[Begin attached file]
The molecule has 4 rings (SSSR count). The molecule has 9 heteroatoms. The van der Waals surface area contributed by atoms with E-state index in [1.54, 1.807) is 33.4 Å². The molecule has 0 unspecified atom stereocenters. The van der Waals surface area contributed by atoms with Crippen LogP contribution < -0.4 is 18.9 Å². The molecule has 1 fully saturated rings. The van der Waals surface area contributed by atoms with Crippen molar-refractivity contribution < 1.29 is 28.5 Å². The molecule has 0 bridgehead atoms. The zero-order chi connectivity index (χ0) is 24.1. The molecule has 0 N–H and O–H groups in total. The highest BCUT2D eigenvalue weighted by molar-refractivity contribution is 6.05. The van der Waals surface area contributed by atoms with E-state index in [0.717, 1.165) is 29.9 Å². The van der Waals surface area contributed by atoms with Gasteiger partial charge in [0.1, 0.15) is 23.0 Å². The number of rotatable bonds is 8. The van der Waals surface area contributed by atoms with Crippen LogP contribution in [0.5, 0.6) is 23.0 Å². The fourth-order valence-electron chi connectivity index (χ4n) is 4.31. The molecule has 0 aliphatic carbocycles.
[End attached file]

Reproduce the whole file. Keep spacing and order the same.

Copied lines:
The molecule has 4 rings (SSSR count). The molecule has 9 heteroatoms. The van der Waals surface area contributed by atoms with E-state index in [1.54, 1.807) is 33.4 Å². The molecule has 0 unspecified atom stereocenters. The van der Waals surface area contributed by atoms with Crippen LogP contribution < -0.4 is 18.9 Å². The molecule has 1 fully saturated rings. The van der Waals surface area contributed by atoms with Crippen molar-refractivity contribution < 1.29 is 28.5 Å². The molecule has 0 bridgehead atoms. The zero-order chi connectivity index (χ0) is 24.1. The molecule has 0 N–H and O–H groups in total. The highest BCUT2D eigenvalue weighted by molar-refractivity contribution is 6.05. The van der Waals surface area contributed by atoms with E-state index in [0.717, 1.165) is 29.9 Å². The van der Waals surface area contributed by atoms with Gasteiger partial charge in [0.1, 0.15) is 23.0 Å². The number of rotatable bonds is 8. The van der Waals surface area contributed by atoms with Crippen LogP contribution in [0.5, 0.6) is 23.0 Å². The fourth-order valence-electron chi connectivity index (χ4n) is 4.31. The molecule has 0 aliphatic carbocycles.